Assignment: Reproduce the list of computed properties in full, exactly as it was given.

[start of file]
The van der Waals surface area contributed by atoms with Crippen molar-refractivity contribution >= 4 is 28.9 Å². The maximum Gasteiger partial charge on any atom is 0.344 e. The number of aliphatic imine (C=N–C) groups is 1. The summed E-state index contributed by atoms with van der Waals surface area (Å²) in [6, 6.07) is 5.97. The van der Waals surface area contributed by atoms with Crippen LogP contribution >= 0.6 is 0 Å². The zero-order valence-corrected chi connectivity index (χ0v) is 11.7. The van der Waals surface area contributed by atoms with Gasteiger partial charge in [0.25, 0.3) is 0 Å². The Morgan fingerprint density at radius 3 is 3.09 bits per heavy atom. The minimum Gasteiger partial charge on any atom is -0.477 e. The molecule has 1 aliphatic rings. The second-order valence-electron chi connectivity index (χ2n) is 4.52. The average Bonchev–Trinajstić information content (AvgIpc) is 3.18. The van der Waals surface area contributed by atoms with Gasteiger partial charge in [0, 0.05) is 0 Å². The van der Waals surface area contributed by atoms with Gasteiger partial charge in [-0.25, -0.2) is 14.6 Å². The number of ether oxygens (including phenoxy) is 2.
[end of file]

The van der Waals surface area contributed by atoms with Crippen molar-refractivity contribution >= 4 is 28.9 Å². The maximum Gasteiger partial charge on any atom is 0.344 e. The number of aliphatic imine (C=N–C) groups is 1. The summed E-state index contributed by atoms with van der Waals surface area (Å²) in [6, 6.07) is 5.97. The van der Waals surface area contributed by atoms with Crippen LogP contribution >= 0.6 is 0 Å². The zero-order valence-corrected chi connectivity index (χ0v) is 11.7. The van der Waals surface area contributed by atoms with Gasteiger partial charge in [0.25, 0.3) is 0 Å². The Morgan fingerprint density at radius 3 is 3.09 bits per heavy atom. The minimum Gasteiger partial charge on any atom is -0.477 e. The molecule has 1 aliphatic rings. The second-order valence-electron chi connectivity index (χ2n) is 4.52. The average Bonchev–Trinajstić information content (AvgIpc) is 3.18. The van der Waals surface area contributed by atoms with Gasteiger partial charge in [0, 0.05) is 0 Å². The van der Waals surface area contributed by atoms with Gasteiger partial charge in [-0.25, -0.2) is 14.6 Å². The number of ether oxygens (including phenoxy) is 2.